French President Emmanuel Macron on Wednesday warned Iran against any interference in Lebanon after the gigantic blast last week that has prompted a political crisis in the country.
In telephone talks with President Hassan Rouhani, Macron emphasized the “necessity for all the powers concerned… to avoid any outside interference and to support the putting in place of a government which can manage the emergency,” the Elysee said.
Lebanon’s government under Prime Minister Hassan Diab resigned this week following days of demonstrations demanding accountability over the explosion at the Beirut port last week that devastated entire neighborhoods of the city.
Iran wields huge influence in Lebanon through Hizbullah which was strongly represented in the outgoing government and has an alliance with the faction of President Michel Aoun.
The explosion on August 4, which left 171 people dead, has been blamed on a vast stock of ammonium nitrate allowed to rot for years at the port despite repeated warnings.
Macron, who was the first world leader to visit Beirut after the explosion, has taken the lead role in coordinating the international response and at the weekend chaired a virtual aid conference that drummed up more than 250 million euros ($295 million) in pledges.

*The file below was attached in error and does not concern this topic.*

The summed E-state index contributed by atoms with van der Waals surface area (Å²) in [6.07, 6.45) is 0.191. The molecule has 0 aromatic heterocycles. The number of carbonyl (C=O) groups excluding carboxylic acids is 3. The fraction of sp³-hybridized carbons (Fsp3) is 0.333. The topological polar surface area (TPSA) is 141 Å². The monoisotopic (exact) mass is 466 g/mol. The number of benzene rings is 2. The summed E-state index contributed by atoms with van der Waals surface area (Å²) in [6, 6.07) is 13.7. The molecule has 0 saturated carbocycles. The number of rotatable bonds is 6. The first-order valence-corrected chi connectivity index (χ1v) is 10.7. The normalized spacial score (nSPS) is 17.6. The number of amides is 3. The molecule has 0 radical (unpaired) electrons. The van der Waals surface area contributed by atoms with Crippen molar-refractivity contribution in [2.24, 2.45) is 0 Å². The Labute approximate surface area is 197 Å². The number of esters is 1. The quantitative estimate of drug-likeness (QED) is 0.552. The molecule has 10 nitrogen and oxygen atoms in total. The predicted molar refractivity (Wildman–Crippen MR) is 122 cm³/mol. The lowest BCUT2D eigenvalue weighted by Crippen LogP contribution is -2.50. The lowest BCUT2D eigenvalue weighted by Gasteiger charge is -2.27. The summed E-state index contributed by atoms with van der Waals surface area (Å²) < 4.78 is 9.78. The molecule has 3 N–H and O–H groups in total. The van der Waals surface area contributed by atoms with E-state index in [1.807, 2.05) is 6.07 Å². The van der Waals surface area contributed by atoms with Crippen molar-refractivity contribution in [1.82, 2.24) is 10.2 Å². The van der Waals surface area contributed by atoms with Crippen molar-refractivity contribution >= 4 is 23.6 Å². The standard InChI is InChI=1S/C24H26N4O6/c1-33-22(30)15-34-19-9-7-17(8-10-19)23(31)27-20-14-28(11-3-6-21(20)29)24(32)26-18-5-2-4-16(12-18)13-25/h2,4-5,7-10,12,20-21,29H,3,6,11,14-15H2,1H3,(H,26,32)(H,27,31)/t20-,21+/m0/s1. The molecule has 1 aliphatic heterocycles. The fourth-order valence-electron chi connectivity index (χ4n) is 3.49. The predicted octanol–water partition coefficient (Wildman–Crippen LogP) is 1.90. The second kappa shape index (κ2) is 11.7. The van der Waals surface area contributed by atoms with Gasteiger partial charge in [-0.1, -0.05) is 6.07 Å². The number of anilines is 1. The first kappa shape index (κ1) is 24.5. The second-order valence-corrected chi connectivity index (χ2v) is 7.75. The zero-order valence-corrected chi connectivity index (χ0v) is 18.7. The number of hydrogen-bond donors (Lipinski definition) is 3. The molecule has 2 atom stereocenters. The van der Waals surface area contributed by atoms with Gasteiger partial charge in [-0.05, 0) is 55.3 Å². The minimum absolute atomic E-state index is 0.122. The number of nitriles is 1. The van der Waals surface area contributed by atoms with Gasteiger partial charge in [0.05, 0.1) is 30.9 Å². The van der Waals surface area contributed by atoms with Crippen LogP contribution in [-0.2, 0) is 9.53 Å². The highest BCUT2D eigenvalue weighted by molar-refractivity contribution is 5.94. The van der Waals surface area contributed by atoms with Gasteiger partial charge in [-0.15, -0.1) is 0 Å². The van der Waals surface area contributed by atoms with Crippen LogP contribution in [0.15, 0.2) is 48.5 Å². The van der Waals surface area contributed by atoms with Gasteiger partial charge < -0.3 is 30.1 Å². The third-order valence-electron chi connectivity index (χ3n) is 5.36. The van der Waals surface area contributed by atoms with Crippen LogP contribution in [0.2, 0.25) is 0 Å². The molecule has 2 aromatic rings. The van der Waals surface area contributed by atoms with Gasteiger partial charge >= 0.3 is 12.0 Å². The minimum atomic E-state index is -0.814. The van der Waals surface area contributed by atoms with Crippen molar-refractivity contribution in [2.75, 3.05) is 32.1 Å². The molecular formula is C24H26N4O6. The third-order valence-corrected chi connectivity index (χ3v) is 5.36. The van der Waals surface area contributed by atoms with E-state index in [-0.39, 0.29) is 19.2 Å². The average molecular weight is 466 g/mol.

– ‘Avoid escalation’ –
The French president has also sought to play a lead role in efforts to keep alive the 2015 deal by world powers on the Iranian nuclear program, after U.S. President Donald Trump in 2018 walked out of the accord.
Analysts say that the deal has essentially been on life support since Trump’s move, with Iran taking escalatory measures in retaliation by ramping up its nuclear program.
Macron told Rouhani he wanted to “preserve the framework” of the accord and work towards calming tensions in the region.
“In this regard, he called on Iran to take the necessary steps to avoid any escalation of tensions,” the Elysee said.
Their talks came as the U.N. Security Council is set in the coming days to roundly reject a U.S. resolution to extend a U.N. arms embargo on Iran, due to opposition from veto-wielding China and Russia.
France and its European allies themselves also back an extension of the embargo but Iran has angrily countered that the move is a key part of the nuclear deal.
The ban on selling weapons to Iran is set to be progressively eased from October under the terms of Resolution 2231, which blessed the Iranian nuclear deal.
In June, Britain, France and Germany said they opposed lifting the U.N. arms embargo, arguing it would “have major implications for regional security and stability.”